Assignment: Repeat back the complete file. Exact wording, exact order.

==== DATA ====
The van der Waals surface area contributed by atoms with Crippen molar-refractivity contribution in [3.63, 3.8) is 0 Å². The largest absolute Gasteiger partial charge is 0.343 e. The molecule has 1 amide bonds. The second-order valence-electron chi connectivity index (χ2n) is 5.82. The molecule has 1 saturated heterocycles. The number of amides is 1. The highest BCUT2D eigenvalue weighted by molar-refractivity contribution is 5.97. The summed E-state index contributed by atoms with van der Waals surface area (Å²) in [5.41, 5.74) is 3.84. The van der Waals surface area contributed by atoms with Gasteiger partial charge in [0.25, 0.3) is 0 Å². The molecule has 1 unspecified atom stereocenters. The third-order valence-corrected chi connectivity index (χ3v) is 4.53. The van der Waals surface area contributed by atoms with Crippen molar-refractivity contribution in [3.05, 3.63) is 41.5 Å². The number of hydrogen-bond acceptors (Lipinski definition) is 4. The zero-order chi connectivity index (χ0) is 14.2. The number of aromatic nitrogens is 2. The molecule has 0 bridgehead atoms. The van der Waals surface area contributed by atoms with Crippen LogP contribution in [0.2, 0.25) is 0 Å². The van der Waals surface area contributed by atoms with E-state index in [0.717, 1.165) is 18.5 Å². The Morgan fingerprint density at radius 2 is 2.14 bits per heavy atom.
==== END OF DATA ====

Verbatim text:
The van der Waals surface area contributed by atoms with Crippen molar-refractivity contribution in [3.63, 3.8) is 0 Å². The largest absolute Gasteiger partial charge is 0.343 e. The molecule has 1 amide bonds. The second-order valence-electron chi connectivity index (χ2n) is 5.82. The molecule has 1 saturated heterocycles. The number of amides is 1. The highest BCUT2D eigenvalue weighted by molar-refractivity contribution is 5.97. The summed E-state index contributed by atoms with van der Waals surface area (Å²) in [5.41, 5.74) is 3.84. The van der Waals surface area contributed by atoms with Gasteiger partial charge in [0.25, 0.3) is 0 Å². The molecule has 1 unspecified atom stereocenters. The third-order valence-corrected chi connectivity index (χ3v) is 4.53. The van der Waals surface area contributed by atoms with Crippen molar-refractivity contribution in [3.05, 3.63) is 41.5 Å². The number of hydrogen-bond acceptors (Lipinski definition) is 4. The zero-order chi connectivity index (χ0) is 14.2. The number of aromatic nitrogens is 2. The molecule has 0 bridgehead atoms. The van der Waals surface area contributed by atoms with Crippen LogP contribution in [0.2, 0.25) is 0 Å². The van der Waals surface area contributed by atoms with E-state index in [0.717, 1.165) is 18.5 Å². The Morgan fingerprint density at radius 2 is 2.14 bits per heavy atom.